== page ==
A man holds a cross during a mass burial of victims, two days after a string of suicide bomb attacks on churches and luxury hotels across the island on Easter Sunday, at a cemetery near St. Sebastian Church in Negombo, Sri Lanka April 23, 2019. Reuters
Melton Roy, prays amid the newly buried graves of Easter Sunday bomb blast victims at Methodist burial ground in Negombo, Sri Lanka, Tuesday, April 23, 2019. Roy thanked The God for protecting his family from harm and prayed for the life of the people who were affected. AP
Lalitha, center, weeps beside the coffin with the remains of 12-year old niece, Sneha Savindi, who was a victim of Easter Sunday bombing at St. Sebastian Church, after it returning home in Negombo, Sri Lanka, Monday, April 22, 2019. Easter Sunday bombings of churches, luxury hotels and other sites was Sri Lanka's deadliest violence since a devastating civil war in the South Asian island nation ended a decade ago. AP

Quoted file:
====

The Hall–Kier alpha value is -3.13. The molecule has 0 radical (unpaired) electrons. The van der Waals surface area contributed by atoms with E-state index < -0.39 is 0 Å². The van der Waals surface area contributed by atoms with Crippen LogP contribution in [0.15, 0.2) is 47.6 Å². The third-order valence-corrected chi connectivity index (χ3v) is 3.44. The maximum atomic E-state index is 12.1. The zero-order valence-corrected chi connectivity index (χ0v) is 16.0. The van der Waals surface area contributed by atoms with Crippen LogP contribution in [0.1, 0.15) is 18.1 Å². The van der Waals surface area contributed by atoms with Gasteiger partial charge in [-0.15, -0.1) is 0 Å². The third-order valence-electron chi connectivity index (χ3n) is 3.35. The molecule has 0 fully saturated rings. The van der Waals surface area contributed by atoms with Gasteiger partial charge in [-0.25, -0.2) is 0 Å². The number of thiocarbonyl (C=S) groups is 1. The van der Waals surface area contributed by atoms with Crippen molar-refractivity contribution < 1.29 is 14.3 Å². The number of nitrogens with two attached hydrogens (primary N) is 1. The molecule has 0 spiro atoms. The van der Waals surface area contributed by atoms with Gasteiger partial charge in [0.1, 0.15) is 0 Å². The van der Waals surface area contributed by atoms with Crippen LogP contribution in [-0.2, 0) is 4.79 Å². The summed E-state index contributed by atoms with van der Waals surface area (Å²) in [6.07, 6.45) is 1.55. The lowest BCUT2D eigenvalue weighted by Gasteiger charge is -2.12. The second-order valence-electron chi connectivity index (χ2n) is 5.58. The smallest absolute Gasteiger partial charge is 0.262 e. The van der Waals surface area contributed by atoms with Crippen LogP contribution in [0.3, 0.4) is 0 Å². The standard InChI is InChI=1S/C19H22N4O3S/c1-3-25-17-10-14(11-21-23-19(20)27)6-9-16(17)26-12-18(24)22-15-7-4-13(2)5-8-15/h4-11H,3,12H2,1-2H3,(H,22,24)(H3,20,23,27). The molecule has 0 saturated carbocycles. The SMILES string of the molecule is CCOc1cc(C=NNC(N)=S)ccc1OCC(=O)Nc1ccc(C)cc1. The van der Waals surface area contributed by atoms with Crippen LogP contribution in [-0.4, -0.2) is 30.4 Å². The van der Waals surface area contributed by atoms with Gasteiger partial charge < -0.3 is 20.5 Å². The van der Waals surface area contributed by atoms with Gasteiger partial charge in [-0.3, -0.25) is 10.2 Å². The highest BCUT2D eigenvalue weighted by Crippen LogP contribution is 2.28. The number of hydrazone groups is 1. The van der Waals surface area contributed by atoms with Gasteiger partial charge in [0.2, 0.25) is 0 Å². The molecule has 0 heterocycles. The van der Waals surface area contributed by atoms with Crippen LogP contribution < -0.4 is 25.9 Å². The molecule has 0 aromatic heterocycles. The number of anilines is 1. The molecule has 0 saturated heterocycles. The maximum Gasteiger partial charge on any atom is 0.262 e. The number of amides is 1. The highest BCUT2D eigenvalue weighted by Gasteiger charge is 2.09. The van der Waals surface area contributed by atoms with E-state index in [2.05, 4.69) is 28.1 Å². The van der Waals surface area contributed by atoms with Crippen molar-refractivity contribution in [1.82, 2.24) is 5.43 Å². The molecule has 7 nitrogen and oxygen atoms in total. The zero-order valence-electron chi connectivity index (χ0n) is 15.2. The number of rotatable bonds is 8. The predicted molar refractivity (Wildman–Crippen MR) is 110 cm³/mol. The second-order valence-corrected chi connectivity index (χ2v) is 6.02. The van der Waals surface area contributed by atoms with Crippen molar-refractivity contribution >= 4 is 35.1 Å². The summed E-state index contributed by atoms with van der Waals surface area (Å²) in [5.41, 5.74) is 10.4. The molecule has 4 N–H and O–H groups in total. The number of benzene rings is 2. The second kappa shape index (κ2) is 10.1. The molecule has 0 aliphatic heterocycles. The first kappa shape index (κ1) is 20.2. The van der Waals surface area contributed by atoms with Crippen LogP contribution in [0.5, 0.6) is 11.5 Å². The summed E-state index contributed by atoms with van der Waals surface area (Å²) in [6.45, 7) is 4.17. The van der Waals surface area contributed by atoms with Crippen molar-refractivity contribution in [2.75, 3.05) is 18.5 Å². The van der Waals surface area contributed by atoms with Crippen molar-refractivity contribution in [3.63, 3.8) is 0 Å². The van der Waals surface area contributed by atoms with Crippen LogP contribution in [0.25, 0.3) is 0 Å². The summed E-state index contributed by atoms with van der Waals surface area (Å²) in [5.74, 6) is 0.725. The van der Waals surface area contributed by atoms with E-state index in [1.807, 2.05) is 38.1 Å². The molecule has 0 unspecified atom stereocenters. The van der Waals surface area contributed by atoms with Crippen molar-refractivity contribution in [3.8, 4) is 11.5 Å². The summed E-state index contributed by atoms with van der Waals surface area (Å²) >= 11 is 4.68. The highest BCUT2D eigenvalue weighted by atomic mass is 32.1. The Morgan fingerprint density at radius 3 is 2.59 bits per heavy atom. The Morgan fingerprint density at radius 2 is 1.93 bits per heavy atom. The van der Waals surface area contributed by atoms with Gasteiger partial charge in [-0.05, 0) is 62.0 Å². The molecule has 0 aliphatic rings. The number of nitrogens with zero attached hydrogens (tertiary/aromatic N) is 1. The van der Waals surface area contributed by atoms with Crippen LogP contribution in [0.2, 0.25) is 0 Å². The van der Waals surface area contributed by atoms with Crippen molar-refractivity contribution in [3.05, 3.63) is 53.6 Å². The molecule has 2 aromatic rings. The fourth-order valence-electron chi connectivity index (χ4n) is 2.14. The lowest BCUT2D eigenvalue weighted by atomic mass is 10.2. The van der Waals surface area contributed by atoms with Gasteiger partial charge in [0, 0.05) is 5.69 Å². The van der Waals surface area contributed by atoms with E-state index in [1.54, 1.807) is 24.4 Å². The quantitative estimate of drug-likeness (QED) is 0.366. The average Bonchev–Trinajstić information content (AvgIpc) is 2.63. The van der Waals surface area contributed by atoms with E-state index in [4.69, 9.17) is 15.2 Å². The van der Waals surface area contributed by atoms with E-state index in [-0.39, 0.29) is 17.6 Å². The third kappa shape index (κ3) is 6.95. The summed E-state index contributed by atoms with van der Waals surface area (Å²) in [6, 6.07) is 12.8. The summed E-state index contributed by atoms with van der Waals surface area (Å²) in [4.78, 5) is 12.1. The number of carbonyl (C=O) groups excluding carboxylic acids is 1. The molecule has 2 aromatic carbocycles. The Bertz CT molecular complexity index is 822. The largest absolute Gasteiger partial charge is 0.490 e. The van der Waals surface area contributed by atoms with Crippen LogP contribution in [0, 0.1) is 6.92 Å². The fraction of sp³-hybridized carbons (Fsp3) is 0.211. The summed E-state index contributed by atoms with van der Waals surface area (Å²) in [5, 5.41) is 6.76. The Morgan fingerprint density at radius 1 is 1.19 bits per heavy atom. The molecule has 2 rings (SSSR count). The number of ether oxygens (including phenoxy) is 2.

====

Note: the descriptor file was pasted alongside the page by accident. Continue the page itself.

Relatives bury three members of the same family, all died at Easter Sunday bomb blast at St. Sebastian Church in Negombo, Sri Lanka, Monday, April 22, 2019. AP
Mourners grieve at the burial of three members of the same family victims of Easter Sunday bomb blast at St. Sebastian Church in Negombo, Sri Lanka, Monday, April 22, 2019. AP
Anusha Kumari 43, wife of a St Sebastian's Church suicide blast victim Dulip Appuhami, 46, reacts as she cries in her house in Negombo on April 24, 2019. AFP
A statue of Virgin Marry broken in two parts is seen in front of the St. Anthony's Shrine, Kochchikade church after an explosion in Colombo, Sri Lanka April 21, 2019. Reuters
Catholic nuns stand with a relative of a victim of Easter Sunday's bomb blast at St. Sebastian Church at a mass burial site in Negombo, Sri Lanka Thursday, April 25, 2019. The U.S. Embassy in Sri Lanka warned Thursday that places of worship could be targeted for militant attacks over the coming weekend, as police searched for more suspects in the Islamic State-claimed Easter suicide bombings that killed over 250 people. AP
A Sri Lankan woman cries during a burial service for a bomb blast victim in a cemetery in Colombo on April 23, 2019. AFP